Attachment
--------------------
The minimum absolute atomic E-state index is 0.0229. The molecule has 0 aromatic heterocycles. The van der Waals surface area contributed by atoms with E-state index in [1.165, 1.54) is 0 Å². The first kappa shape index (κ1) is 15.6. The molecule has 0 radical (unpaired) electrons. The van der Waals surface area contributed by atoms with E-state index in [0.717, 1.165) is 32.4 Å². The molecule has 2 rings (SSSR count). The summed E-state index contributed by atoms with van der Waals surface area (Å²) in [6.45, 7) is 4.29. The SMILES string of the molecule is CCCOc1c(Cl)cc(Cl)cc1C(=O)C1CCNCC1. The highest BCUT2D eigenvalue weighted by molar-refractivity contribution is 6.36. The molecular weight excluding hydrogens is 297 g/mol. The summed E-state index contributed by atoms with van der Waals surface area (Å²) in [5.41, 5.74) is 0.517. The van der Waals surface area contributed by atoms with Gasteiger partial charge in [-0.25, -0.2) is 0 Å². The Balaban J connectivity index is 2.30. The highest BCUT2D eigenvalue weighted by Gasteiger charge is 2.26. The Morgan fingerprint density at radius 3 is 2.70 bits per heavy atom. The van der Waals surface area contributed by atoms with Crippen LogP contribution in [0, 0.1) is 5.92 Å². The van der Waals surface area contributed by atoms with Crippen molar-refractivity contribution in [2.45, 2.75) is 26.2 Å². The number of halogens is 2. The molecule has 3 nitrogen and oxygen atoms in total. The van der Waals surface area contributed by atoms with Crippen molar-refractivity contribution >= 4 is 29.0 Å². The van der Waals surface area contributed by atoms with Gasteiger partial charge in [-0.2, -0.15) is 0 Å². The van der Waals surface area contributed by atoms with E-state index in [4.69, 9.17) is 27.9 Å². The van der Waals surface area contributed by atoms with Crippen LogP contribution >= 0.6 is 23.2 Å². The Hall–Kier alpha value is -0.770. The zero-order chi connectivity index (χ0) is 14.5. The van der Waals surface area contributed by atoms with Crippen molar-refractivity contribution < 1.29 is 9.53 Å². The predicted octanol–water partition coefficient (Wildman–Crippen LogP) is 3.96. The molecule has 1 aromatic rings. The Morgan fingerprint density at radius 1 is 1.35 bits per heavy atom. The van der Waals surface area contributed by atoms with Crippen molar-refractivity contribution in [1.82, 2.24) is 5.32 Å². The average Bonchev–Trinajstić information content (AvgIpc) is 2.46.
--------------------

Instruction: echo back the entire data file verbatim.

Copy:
The minimum absolute atomic E-state index is 0.0229. The molecule has 0 aromatic heterocycles. The van der Waals surface area contributed by atoms with E-state index in [1.165, 1.54) is 0 Å². The first kappa shape index (κ1) is 15.6. The molecule has 0 radical (unpaired) electrons. The van der Waals surface area contributed by atoms with E-state index in [0.717, 1.165) is 32.4 Å². The molecule has 2 rings (SSSR count). The summed E-state index contributed by atoms with van der Waals surface area (Å²) in [6.45, 7) is 4.29. The SMILES string of the molecule is CCCOc1c(Cl)cc(Cl)cc1C(=O)C1CCNCC1. The highest BCUT2D eigenvalue weighted by molar-refractivity contribution is 6.36. The molecular weight excluding hydrogens is 297 g/mol. The summed E-state index contributed by atoms with van der Waals surface area (Å²) in [5.41, 5.74) is 0.517. The van der Waals surface area contributed by atoms with Gasteiger partial charge in [-0.25, -0.2) is 0 Å². The Balaban J connectivity index is 2.30. The highest BCUT2D eigenvalue weighted by Gasteiger charge is 2.26. The Morgan fingerprint density at radius 3 is 2.70 bits per heavy atom. The van der Waals surface area contributed by atoms with Crippen LogP contribution in [0, 0.1) is 5.92 Å². The van der Waals surface area contributed by atoms with Crippen molar-refractivity contribution in [2.45, 2.75) is 26.2 Å². The number of halogens is 2. The molecule has 3 nitrogen and oxygen atoms in total. The van der Waals surface area contributed by atoms with Crippen molar-refractivity contribution >= 4 is 29.0 Å². The van der Waals surface area contributed by atoms with Gasteiger partial charge in [-0.2, -0.15) is 0 Å². The van der Waals surface area contributed by atoms with E-state index in [4.69, 9.17) is 27.9 Å². The van der Waals surface area contributed by atoms with Crippen LogP contribution >= 0.6 is 23.2 Å². The Hall–Kier alpha value is -0.770. The zero-order chi connectivity index (χ0) is 14.5. The van der Waals surface area contributed by atoms with Crippen molar-refractivity contribution < 1.29 is 9.53 Å². The predicted octanol–water partition coefficient (Wildman–Crippen LogP) is 3.96. The molecule has 1 aromatic rings. The Morgan fingerprint density at radius 1 is 1.35 bits per heavy atom. The van der Waals surface area contributed by atoms with Crippen molar-refractivity contribution in [1.82, 2.24) is 5.32 Å². The average Bonchev–Trinajstić information content (AvgIpc) is 2.46.